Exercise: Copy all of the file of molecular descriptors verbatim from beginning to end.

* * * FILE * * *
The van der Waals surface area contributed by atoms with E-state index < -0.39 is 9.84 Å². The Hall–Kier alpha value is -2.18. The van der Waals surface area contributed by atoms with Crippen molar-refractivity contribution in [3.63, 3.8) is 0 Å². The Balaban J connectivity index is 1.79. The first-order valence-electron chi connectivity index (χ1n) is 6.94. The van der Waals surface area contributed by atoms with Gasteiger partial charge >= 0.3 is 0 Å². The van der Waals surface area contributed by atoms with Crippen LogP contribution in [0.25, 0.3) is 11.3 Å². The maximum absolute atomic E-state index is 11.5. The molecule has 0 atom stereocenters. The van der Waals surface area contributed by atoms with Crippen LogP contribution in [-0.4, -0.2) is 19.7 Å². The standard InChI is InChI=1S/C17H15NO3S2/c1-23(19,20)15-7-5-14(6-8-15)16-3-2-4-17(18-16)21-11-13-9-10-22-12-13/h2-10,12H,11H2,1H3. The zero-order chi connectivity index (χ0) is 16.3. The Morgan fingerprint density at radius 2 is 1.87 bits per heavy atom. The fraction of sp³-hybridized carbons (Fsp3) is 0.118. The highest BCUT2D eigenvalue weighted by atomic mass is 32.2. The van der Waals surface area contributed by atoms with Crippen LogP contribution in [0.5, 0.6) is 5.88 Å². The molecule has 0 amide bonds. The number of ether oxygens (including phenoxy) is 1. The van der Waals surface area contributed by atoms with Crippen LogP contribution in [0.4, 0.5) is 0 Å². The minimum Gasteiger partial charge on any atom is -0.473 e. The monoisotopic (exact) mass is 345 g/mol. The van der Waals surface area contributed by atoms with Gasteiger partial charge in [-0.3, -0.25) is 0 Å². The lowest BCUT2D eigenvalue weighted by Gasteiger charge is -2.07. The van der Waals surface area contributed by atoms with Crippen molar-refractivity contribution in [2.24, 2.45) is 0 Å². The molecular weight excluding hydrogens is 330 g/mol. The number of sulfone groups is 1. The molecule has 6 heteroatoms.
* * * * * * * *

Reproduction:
The van der Waals surface area contributed by atoms with E-state index < -0.39 is 9.84 Å². The Hall–Kier alpha value is -2.18. The van der Waals surface area contributed by atoms with Crippen molar-refractivity contribution in [3.63, 3.8) is 0 Å². The Balaban J connectivity index is 1.79. The first-order valence-electron chi connectivity index (χ1n) is 6.94. The van der Waals surface area contributed by atoms with Gasteiger partial charge >= 0.3 is 0 Å². The van der Waals surface area contributed by atoms with Crippen LogP contribution in [0.25, 0.3) is 11.3 Å². The maximum absolute atomic E-state index is 11.5. The molecule has 0 atom stereocenters. The van der Waals surface area contributed by atoms with Crippen LogP contribution in [-0.4, -0.2) is 19.7 Å². The standard InChI is InChI=1S/C17H15NO3S2/c1-23(19,20)15-7-5-14(6-8-15)16-3-2-4-17(18-16)21-11-13-9-10-22-12-13/h2-10,12H,11H2,1H3. The zero-order chi connectivity index (χ0) is 16.3. The Morgan fingerprint density at radius 2 is 1.87 bits per heavy atom. The fraction of sp³-hybridized carbons (Fsp3) is 0.118. The highest BCUT2D eigenvalue weighted by atomic mass is 32.2. The van der Waals surface area contributed by atoms with Crippen LogP contribution in [0.5, 0.6) is 5.88 Å². The molecule has 0 amide bonds. The number of ether oxygens (including phenoxy) is 1. The van der Waals surface area contributed by atoms with Crippen LogP contribution in [0.4, 0.5) is 0 Å². The minimum Gasteiger partial charge on any atom is -0.473 e. The monoisotopic (exact) mass is 345 g/mol. The van der Waals surface area contributed by atoms with Gasteiger partial charge in [-0.3, -0.25) is 0 Å². The lowest BCUT2D eigenvalue weighted by Gasteiger charge is -2.07. The van der Waals surface area contributed by atoms with Crippen molar-refractivity contribution in [2.24, 2.45) is 0 Å². The molecular weight excluding hydrogens is 330 g/mol. The number of sulfone groups is 1. The molecule has 6 heteroatoms.